Reformers and policymakers talk a lot about how to recruit teachers with higher GPAs, higher standards, better standardized tests, big data and more. In this post, Jack Schneider, an assistant professor of education at the College of the Holy Cross in Worcester, Mass., writes about something critical that gets ignored in these conversations. Schneider is a former high school teacher and the founder of University Paideia, a pre-college program for under-served students in the San Francisco Bay Area. His research focuses on educational policymaking and school reform in the 20th century. Schneider is the author of “Excellence For All: How a New Breed of Reformers Is Transforming America’s Public Schools” and is working on a new book about scholarship in education. He tweets @Edu_Historian.
By Jack Schneider
I was a pretty good high school teacher. I wasn’t perfect, or even great. In fact, I doubt that I was the best teacher on my end of the hallway. But I knew my content area—history—and I was passionate about it. I had high expectations and was a rigorous grader. I pushed my students to grow as readers and writers. And I spent endless hours revising my lessons. So it isn’t entirely surprising to me that every once in a while, even nine years after having left the classroom, I hear from my former students. What does surprise me, though—and what never ceases to surprise me—is the fact that my former students never mention the things I felt I did well. A decade after the end of our time together, what they say mattered to them was something I hardly ever thought about as a teacher: care.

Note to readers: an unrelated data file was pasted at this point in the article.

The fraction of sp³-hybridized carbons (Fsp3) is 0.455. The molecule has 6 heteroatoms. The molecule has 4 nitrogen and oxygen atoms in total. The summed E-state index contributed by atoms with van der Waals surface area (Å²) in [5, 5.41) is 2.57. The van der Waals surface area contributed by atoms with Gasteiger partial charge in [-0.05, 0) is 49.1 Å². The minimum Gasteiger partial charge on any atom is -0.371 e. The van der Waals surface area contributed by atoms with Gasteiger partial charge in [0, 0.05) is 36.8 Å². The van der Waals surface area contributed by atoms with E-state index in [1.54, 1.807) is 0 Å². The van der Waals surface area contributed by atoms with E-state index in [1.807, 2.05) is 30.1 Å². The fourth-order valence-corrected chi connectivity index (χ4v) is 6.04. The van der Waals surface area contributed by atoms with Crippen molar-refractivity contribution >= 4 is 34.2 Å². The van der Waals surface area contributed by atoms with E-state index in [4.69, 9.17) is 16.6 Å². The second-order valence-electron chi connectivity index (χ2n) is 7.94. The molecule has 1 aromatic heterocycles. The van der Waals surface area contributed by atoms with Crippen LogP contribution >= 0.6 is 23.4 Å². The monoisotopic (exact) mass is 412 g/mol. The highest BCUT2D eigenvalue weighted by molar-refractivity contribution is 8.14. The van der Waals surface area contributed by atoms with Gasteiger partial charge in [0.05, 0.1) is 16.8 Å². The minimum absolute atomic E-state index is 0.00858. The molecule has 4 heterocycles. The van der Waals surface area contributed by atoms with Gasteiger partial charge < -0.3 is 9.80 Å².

Current policy discussions about teaching focus almost entirely on what teachers know and the content they deliver. Reformers and policymakers talk endlessly about how to recruit teachers with higher GPAs, who have graduated from more prestigious schools, and who possess greater content-area expertise than the current labor force. They talk about stronger curriculum standards and better-aligned accountability tests. They talk about college-readiness, and job-readiness, and 21st Century skills. And they are not wrong to be concerned with those things. I believe that I was at an advantage in the classroom because I had a strong academic background. I believe my students benefitted from a challenging curriculum and that my assessments allowed me to track their progress. I believe I helped them develop proficiencies that would benefit them in their lives and in their careers.
But what policy elites don’t talk about—what they may not even know about, having themselves so little collective teaching experience—is how much relationships matter in our nation’s classrooms. Yes it matters that history teachers know history and chemistry teachers know chemistry. But it also matters that history teachers know their students, and that chemistry teachers know how to spot a kid in need. It matters that teachers have strong academic backgrounds. But it also matters that they can relate to young people—that they see them, hear them, and care for them.
To be clear: I am not saying that academic rigor is in any way a matter of small importance. Instead, what I am saying is that our current policy dialogue gives the distinct impression that academic rigor is the only thing that matters. And I am saying that such a message is highly problematic. It concentrates our attention on the characteristics that promote the acquisition of knowledge, sure; but it does so to the complete exclusion of the characteristics that make a difference in kids’ lives.